Archive for October, 2016

As a former ear, nose and throat surgeon, George Tkalych carried out many tonsillectomy procedures and even innovated the use of lasers for the issue in the 1980s. While it is important that the procedure itself it carried out properly, the post-surgery period is crucial to the success of a tonsillectomy. Patients should always listen to the advice their doctors provide them with, while also keeping these tips in mind.

Chart Your Pain Medicine

The aftermath of a tonsillectomy can often be painful, which means your doctor will prescribe medication to help you deal with the issue. It is crucial that you understand the correct dosages and take your medicine at the right times. The best way to do this is to chart your medicine intake so you never take more than you need.

Prepare For Your Return

You will likely have spent a number of days in the hospital during the procedure, but you will still be in recovery when you return home. If you come home and try to instantly get back into your daily routine you may hamper your recovery. Instead, have a recovery space prepared for your return and enlist the help of family and friends to help you through it.

Stay Positive

George Tkalych advised many patients on what to do in the aftermath of a tonsillectomy procedure. Do not allow yourself to be discouraged by the pain you feel immediately after surgery. Remember that the procedure will help you and eventually the pain will subside so you can get back to normal. Keep a positive mentality and your recovery will go well.


After enjoying a medical career that spanned thirty-two years, George Tkalych is now able to reflect on what he accomplished and enjoys reminiscing about the path he took to achieve what he did in his career. His education was pivotal in his journey and this holds true for almost all medical professionals. Medical school offers a challenge the likes of which many students will not have faced up to that point, so keep these pointers in mind to make the most of it and succeed.

George Tkalych

George Tkalych

It’s Okay To Be Overwhelmed

You will be bombarded with a lot of information from the moment you start medical school, which can make it very easy to feel overwhelmed. This is completely natural and it is how you respond to these feelings that will define you as a student. Accept that medical school is going to be difficult and dig deep to find what you need to overcome those challenges.

Don’t Cram

Cramming is one of the worst things you can do as a medical student because it results in fatigue and missed information that could prove valuable. This can cause issues in your tests and that mentality taken forward into your career can be devastating to patients. Schedule time into each day to revise and research, rather than trying to leave everything to the last minute.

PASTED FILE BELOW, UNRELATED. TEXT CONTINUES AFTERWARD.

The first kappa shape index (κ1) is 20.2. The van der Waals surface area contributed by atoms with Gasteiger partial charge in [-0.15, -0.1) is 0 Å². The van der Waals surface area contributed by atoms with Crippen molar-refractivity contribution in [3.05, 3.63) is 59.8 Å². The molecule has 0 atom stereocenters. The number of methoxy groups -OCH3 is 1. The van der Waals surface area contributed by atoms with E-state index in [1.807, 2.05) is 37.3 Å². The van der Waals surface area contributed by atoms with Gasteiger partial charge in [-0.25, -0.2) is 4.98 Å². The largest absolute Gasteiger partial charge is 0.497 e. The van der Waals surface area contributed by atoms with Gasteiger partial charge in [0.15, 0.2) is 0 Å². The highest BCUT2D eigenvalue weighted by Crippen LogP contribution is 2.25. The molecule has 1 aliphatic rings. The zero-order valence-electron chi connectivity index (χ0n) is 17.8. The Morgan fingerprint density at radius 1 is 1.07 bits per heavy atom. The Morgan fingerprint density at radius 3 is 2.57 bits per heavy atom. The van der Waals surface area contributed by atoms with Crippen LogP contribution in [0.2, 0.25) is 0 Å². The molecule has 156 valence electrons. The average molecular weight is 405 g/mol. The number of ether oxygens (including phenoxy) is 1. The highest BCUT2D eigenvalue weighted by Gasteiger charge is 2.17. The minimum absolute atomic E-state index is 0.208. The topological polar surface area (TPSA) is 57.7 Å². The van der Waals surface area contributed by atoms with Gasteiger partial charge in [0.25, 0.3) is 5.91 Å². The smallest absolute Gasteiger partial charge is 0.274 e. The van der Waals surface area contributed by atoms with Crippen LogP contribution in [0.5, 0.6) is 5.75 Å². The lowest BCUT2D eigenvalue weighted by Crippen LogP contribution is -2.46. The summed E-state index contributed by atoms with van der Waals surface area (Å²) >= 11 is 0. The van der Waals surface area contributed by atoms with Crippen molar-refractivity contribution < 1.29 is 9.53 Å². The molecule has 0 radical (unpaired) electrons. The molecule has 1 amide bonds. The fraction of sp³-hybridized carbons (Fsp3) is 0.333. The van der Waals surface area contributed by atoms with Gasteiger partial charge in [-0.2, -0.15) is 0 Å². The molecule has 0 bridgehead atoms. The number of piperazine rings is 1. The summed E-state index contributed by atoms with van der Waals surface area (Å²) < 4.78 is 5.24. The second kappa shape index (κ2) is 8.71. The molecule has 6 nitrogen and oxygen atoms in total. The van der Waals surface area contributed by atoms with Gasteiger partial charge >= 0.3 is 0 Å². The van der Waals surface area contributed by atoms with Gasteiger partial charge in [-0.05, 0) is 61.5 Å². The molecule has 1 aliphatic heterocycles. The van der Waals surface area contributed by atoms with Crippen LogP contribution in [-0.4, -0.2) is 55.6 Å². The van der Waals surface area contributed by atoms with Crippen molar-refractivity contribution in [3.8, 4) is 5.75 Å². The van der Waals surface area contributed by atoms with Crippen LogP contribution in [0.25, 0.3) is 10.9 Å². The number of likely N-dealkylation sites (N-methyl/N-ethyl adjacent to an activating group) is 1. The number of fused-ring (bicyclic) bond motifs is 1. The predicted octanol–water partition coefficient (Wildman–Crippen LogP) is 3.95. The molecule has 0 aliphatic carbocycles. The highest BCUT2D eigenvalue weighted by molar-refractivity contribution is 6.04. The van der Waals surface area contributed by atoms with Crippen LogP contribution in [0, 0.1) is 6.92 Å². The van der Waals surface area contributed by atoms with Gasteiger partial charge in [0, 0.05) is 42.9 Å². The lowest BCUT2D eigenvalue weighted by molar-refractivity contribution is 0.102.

Take Time For Yourself

George Tkalych maintained a number of interests outside of medicine during his career. If you don’t take time for yourself every so often you will find that the stress of your work builds up to the point where it negatively effects your wellbeing.

Though he spent the majority of his thirty-two-year career providing care to patients in his role as an ear nose and throat surgeon, George Tkalych was also called upon to speak in public on a number of occasions. “I was an invited international speaker to physicians at the Bermuda Medical Center and several locations in Canada,” he says when reflecting on this portion of his career. Nerves are a common problem for many new public speakers and it is easy to start making mistakes when you are in front of an audience if you aren’t properly prepared. These pointers should help you to make the most out of the opportunity.

George Tkalych

Don’t Memorize Everything

While it is important that you present yourself as an expert when speaking publicly, trying to memorize your whole speech will make you sound robotic and may lead people into believing that you are unable to speak from personal knowledge. Prepare the foundations of your speech beforehand and be aware of the key points you aim to deliver, but don’t be too rigid in your delivery. Imbue your speech with aspects of your own personality and information derived from your own experiences.

Take It Slow

While you may feel confident in the information you wish to deliver, it is still possible to start making mistakes quickly once you get on stage. Many new public speakers are overeager and try to launch straight into their presentations from the moment they hit the stage. Instead of doing this, take a moment to examine your audience and get acclimated to the feeling of being in front of a group of people. Take things slow and speak at your own pace, as rushed speech will be difficult to comprehend and betrays your nervousness.

Watch Others

If you know you have a public speaking engagement coming up it is a good idea to take time out of your schedule to observe others who have more experience. Put yourself in the shoes of an audience member and you will gain a better understanding of what is required of you and the techniques that experienced speakers use to keep their audiences engaged. If you have the opportunity, ask a few questions of the people who you go to see.

Practice Constantly

You need to know your material inside and out before you head onstage to present it. Practice constantly, as this will help you to understand how your speech sounds when it is being delivered and pick out parts where it is too bloated or needs general improvement. Work on your body language by practicing in front of others and even spend time speaking to yourself in the mirror if you have to.

George Tkalych is a retired medical professional and experienced public speaker.